pressure or are pregnant--at no additional cost. The 
                law also ensures that individuals are not denied health 
                coverage based on pre-existing conditions. 
                Additionally, earlier this year I launched the 
                Precision Medicine Initiative, an effort aimed at 
                bringing us closer to a cure for diseases like diabetes 
                by accelerating biomedical discoveries and providing 
                clinicians with new tools and knowledge to select which 
                treatments will work best for individual patients. In 
                addition, through a comprehensive and sustained effort, 
                the First Lady's Let's Move! initiative is working to 
                put kids on a path to a healthier future by ensuring 
                every family has access to healthy, affordable food, 
                and by helping kids maintain an active lifestyle.

                During National Diabetes Month, let us honor those we 
                have lost to diabetes by pledging our full support for 
                those currently living with it, and let us reinvigorate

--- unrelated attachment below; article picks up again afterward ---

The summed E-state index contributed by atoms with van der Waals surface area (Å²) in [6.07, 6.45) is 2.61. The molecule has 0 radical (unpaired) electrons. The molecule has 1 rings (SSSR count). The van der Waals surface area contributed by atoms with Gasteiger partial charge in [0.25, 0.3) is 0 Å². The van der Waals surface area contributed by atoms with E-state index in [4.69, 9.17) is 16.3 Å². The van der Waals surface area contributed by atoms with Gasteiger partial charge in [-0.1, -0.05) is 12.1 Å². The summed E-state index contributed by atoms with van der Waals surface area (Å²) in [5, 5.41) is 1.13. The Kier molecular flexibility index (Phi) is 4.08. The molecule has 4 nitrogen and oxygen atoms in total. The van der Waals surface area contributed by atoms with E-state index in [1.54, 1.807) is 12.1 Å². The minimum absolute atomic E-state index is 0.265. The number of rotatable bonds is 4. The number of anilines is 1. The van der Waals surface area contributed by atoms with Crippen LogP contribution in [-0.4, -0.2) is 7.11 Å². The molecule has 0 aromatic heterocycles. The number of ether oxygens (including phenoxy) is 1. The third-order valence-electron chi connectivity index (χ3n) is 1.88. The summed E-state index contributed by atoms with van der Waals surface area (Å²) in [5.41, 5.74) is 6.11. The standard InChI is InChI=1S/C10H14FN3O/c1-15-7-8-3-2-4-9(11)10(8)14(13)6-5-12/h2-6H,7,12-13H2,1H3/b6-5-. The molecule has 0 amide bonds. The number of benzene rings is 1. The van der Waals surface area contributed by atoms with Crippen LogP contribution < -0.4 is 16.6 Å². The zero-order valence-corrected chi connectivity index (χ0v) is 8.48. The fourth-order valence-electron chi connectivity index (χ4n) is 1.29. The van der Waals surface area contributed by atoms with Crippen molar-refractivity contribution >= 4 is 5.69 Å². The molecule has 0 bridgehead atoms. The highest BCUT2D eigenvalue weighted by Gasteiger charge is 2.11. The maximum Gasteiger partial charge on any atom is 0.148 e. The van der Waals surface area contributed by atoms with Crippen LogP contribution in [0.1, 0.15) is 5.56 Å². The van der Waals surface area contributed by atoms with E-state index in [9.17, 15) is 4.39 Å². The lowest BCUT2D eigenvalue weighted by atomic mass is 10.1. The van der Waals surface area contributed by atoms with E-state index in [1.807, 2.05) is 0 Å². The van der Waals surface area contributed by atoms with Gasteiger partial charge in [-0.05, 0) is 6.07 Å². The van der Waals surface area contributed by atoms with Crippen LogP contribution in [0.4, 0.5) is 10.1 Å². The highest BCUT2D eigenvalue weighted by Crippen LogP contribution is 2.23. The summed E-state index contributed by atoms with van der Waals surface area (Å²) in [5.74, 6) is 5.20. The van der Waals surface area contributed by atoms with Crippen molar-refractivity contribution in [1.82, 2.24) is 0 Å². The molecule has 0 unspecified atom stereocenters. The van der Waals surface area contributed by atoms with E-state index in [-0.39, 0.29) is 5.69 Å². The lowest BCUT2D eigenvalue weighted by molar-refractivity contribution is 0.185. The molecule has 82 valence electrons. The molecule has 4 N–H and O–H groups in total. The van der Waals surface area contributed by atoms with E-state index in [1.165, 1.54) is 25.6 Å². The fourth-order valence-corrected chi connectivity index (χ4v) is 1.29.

our resolve to find a cure. Together, by drawing on the 
                inherent ingenuity and innovation of our people, we can 
                advance the cause

[[Page 68414]]

                of treating this disease and safeguard the gift of a 
                long, happy, and healthy life for all of America's 
                daughters and sons.

                NOW, THEREFORE, I, BARACK OBAMA, President of the 
                United States of America, by virtue of the authority 
                vested in me by the Constitution and the laws of the 
                United States, do hereby proclaim November 2015 as 
                National Diabetes Month. I call upon all Americans, 
                school systems, government agencies, nonprofit 
                organizations, health care providers, research 
                institutions, and other interested groups to join in 
                activities that raise diabetes awareness and help 
                prevent, treat, and manage the disease.

                IN WITNESS WHEREOF, I have hereunto set my hand this 
                thirtieth day of October, in the year of our Lord two 
                thousand fifteen, and of the Independence of the United 
                States of America the two hundred and fortieth.
                
                
                    (Presidential Sig.)

[FR Doc. 2015-28305
Filed 11-3-15; 11:15 am]
Billing code 3295-F6-P